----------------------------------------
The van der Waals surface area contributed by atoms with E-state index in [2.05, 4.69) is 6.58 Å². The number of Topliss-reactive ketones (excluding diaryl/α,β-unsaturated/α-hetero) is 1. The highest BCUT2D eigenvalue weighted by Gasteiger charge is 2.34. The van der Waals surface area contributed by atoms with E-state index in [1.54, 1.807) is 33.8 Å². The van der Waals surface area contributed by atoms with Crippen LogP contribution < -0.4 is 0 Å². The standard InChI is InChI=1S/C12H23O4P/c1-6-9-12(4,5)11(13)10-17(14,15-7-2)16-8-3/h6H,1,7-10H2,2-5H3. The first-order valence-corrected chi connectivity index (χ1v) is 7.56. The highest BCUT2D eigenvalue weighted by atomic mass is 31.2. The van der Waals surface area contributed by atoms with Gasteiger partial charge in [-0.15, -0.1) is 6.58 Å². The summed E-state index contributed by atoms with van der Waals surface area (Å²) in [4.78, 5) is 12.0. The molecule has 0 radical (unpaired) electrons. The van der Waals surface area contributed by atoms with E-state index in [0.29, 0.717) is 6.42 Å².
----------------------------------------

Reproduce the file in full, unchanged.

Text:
The van der Waals surface area contributed by atoms with E-state index in [2.05, 4.69) is 6.58 Å². The number of Topliss-reactive ketones (excluding diaryl/α,β-unsaturated/α-hetero) is 1. The highest BCUT2D eigenvalue weighted by Gasteiger charge is 2.34. The van der Waals surface area contributed by atoms with E-state index in [1.54, 1.807) is 33.8 Å². The van der Waals surface area contributed by atoms with Crippen LogP contribution < -0.4 is 0 Å². The standard InChI is InChI=1S/C12H23O4P/c1-6-9-12(4,5)11(13)10-17(14,15-7-2)16-8-3/h6H,1,7-10H2,2-5H3. The first-order valence-corrected chi connectivity index (χ1v) is 7.56. The highest BCUT2D eigenvalue weighted by atomic mass is 31.2. The van der Waals surface area contributed by atoms with Gasteiger partial charge in [-0.15, -0.1) is 6.58 Å². The summed E-state index contributed by atoms with van der Waals surface area (Å²) in [4.78, 5) is 12.0. The molecule has 0 radical (unpaired) electrons. The van der Waals surface area contributed by atoms with E-state index in [0.29, 0.717) is 6.42 Å².